Interstellar (2014)

screenshot from Interstellar

Directed by: Christopher Nolan
Screenwriter(s): Jonathan Nolan, Christopher Nolan
Starring: Matthew McConaughey, Anne Hathaway, Jessica Chastain, Wes Bentley, Michael Caine, John Lithgow, Topher Grace, David Gyasi, David Oyelowo, Matt Damon
Genre: Drama / Sci-Fi
Country: USA / UK / CAN
Running time: 2h 49m
Rating: 6 out of 10

I wanted to love Insterstellar. It’s a sci-fi drama about a dying earth and one man’s journey to save his farm and his family. It’s big and ambitious and it has a lot of say about a lot of things, including fathers and sons, fathers and daughters, hope and despair, humility and lack thereof, climate change, humanity, and space travel. It has a large cast of people who win awards, albeit most of them white, and they act their parts beautifully. It is sad and it is moving and it is somehow very personal despite its massive scope and space looks amazing and alien-yet-not. It’s never stupid, even if it becomes over-sentimental. It is also at least a half-hour, if not a full hour, too long.

Joseph ‘Coop’ Cooper is a widowed farmer who lives with his father (Lithgow) and two children, Tom (Timothée Chalamet) and Murph (Mackenzie Foy, who gives an amazing child performance of subtlety and depth). The farm is dying – is already dead – and, like the rest of the world, everything is a dustbowl. Earth cannot sustain any more crops. Lung disease and malnutrition are depleting the population. Murph and Coop, who was once a test pilot for Nasa, have hope; Grandpa and Tom do not, but they have a stoic love for their land and their family. It is definitely in these family scenes where Interstellar is at its most personal and affecting, and the relationship between Murph and Coop is the most realistically drawn, powering the entire picture and keeping it tethered when its other elements pull you away.

There are strange goings-on in the Cooper home, and these lead Coop and Murph to the massive underground lair of Professor John Brand (Caine) and his daughter Dr Amelia Brand (Hathaway). They have been building a spaceship to seek out a new home for the people of Earth. Following on from a previous mission, long thought unsuccessful by the world at large, they want to go through a wormhole to one of twelve potentially viable worlds. Coop signs up to pilot the ship, and a small team helped by a monolithic robot (voiced by Irwin) accompany him, knowing that they are the last chance for humanity.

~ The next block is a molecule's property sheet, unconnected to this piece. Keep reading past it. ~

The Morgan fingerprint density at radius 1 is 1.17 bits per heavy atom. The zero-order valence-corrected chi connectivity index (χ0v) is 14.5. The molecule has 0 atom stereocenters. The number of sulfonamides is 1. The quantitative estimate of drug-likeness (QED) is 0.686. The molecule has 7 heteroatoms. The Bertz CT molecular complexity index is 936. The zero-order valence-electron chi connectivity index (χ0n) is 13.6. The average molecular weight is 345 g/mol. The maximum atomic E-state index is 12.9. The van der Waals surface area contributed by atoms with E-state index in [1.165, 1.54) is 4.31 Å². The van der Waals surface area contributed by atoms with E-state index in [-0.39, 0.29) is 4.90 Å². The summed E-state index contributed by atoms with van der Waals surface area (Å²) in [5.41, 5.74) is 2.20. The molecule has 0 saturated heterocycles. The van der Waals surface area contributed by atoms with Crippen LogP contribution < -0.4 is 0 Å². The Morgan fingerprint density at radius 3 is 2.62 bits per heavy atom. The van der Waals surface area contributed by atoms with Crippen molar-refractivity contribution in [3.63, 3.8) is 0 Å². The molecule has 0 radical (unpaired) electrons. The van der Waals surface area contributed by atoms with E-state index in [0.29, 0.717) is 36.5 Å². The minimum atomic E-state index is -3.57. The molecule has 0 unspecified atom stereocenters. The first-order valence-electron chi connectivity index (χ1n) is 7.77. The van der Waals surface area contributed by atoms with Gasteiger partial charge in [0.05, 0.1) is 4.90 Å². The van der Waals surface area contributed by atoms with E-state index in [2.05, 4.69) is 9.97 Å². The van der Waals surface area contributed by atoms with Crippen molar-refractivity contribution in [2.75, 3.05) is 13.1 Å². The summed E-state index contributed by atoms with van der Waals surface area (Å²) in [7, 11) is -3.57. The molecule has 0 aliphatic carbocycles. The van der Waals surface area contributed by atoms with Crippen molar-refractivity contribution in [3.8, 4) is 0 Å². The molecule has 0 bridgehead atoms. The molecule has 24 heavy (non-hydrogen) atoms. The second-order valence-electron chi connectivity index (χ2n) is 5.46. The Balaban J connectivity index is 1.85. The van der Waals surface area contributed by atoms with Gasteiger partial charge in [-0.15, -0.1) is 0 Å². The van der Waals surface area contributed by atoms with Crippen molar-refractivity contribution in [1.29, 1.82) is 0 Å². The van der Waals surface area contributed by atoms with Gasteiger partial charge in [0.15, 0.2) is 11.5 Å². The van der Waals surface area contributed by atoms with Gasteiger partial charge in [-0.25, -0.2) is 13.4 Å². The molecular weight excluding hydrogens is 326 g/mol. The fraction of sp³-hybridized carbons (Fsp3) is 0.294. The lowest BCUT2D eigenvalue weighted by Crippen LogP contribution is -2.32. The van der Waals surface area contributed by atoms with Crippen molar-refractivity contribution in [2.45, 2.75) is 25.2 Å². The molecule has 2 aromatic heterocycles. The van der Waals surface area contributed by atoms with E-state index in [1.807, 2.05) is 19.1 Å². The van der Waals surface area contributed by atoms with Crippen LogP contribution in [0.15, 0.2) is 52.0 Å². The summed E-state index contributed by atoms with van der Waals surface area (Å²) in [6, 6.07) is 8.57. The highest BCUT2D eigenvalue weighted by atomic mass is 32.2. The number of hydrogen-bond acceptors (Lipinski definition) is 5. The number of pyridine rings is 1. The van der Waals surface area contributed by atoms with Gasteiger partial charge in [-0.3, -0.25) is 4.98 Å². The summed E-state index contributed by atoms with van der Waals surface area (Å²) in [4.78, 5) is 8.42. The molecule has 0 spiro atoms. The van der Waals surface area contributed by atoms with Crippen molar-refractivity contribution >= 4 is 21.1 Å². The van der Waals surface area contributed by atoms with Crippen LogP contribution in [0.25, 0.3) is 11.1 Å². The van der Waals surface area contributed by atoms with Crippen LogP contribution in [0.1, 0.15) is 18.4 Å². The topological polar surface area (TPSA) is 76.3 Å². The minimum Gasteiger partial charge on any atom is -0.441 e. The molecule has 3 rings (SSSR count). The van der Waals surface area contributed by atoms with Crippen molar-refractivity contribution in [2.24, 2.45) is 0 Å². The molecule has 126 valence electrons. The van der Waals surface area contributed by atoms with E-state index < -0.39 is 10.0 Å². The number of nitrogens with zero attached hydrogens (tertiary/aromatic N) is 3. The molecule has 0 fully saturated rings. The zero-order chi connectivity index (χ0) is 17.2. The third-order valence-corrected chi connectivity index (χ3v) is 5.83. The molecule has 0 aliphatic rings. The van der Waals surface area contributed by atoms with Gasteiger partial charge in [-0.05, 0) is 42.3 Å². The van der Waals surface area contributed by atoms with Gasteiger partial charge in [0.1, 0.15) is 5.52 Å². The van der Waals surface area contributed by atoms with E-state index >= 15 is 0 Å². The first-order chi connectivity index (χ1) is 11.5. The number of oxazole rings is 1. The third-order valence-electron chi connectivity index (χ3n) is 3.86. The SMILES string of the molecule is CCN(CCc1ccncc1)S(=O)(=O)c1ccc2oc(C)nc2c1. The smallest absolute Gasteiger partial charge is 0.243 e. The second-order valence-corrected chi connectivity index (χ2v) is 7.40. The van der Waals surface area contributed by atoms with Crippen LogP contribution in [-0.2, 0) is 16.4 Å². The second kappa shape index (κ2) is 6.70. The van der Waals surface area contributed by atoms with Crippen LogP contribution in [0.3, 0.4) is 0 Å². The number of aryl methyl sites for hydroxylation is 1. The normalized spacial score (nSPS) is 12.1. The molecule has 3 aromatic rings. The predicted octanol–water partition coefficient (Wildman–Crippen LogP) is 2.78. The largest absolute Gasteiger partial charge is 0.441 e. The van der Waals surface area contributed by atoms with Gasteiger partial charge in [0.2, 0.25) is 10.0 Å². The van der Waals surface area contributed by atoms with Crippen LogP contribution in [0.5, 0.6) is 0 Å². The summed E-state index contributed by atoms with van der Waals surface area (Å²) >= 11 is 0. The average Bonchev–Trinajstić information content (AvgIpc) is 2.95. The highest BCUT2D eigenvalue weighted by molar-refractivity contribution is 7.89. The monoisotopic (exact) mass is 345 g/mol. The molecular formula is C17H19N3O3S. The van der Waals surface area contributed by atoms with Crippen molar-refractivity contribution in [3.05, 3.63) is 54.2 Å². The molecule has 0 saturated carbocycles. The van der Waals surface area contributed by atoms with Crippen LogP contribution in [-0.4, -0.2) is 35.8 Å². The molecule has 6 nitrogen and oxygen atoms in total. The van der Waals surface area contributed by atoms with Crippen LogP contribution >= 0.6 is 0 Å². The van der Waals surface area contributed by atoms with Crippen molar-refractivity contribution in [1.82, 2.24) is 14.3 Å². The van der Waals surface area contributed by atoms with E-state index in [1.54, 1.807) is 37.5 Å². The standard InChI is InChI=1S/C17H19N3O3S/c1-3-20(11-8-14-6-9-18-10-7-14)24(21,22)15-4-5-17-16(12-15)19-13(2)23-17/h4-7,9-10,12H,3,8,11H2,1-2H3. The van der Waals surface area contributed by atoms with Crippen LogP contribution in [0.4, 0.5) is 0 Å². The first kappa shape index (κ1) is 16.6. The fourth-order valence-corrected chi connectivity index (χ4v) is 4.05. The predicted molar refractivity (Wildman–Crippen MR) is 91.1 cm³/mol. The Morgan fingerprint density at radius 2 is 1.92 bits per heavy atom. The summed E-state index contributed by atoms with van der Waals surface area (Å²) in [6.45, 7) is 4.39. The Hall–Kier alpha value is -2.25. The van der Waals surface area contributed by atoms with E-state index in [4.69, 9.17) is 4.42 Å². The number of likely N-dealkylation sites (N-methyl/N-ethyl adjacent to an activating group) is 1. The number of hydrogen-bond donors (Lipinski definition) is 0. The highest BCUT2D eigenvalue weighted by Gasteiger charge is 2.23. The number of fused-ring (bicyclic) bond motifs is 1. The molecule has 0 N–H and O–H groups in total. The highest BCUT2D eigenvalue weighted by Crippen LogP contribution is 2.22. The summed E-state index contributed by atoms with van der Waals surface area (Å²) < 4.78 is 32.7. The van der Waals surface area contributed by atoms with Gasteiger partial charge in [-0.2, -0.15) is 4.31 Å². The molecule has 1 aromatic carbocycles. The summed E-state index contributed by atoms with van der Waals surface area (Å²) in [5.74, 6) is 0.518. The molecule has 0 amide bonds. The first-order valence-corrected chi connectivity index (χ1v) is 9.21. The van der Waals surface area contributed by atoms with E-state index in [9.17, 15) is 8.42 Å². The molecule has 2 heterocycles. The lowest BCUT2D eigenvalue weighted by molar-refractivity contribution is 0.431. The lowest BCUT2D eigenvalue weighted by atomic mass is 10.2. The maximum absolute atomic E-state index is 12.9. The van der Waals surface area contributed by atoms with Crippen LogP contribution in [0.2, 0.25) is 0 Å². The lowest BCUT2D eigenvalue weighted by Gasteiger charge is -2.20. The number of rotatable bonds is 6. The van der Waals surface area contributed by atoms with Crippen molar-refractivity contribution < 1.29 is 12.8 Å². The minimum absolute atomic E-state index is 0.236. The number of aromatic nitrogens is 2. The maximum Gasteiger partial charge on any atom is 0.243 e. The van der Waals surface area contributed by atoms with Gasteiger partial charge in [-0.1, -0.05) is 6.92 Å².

Nolan clearly loves classic 1960s and 1970s sci-fi, most obviously 2001: A Space Odyssey and Close Encounters of the Third Kind, both of which resonate throughout this film. There are worse pedigrees to have. The science might be junk for all I know (my physics game is weak), but the film establishes a few facts which ratchet up the tension, not least of which is that several minutes on a distant world are exponentially longer in Earth time. Seeing the devastation wrought by a single mistake which has cost Coop’s team only moments, but for others has cost them years, adds to the peril of being many light years from home with only infrequent video messages from their ever-ageing families to console them.

As with many of Nolan’s films, there are twists which you can’t discuss without giving too much away. Your enjoyment will be affected by whether you worked any of them out in advance, whether you enjoy seeing the twists coming or not, and the extent to which you find them ludicrous or trite, a fine line that’s very down to individual taste. For me, the meandering third act, which ties off all loose ends a little too neatly, detracted from the fine work in building the personal relationships and the thrill of space in the first two hours.

It’s never less than engrossing, and the spectacle is never less than astonishing, but it didn’t leave me feeling very much other than technical admiration for the direction, cast and production design.

Other films directed by Christopher Nolan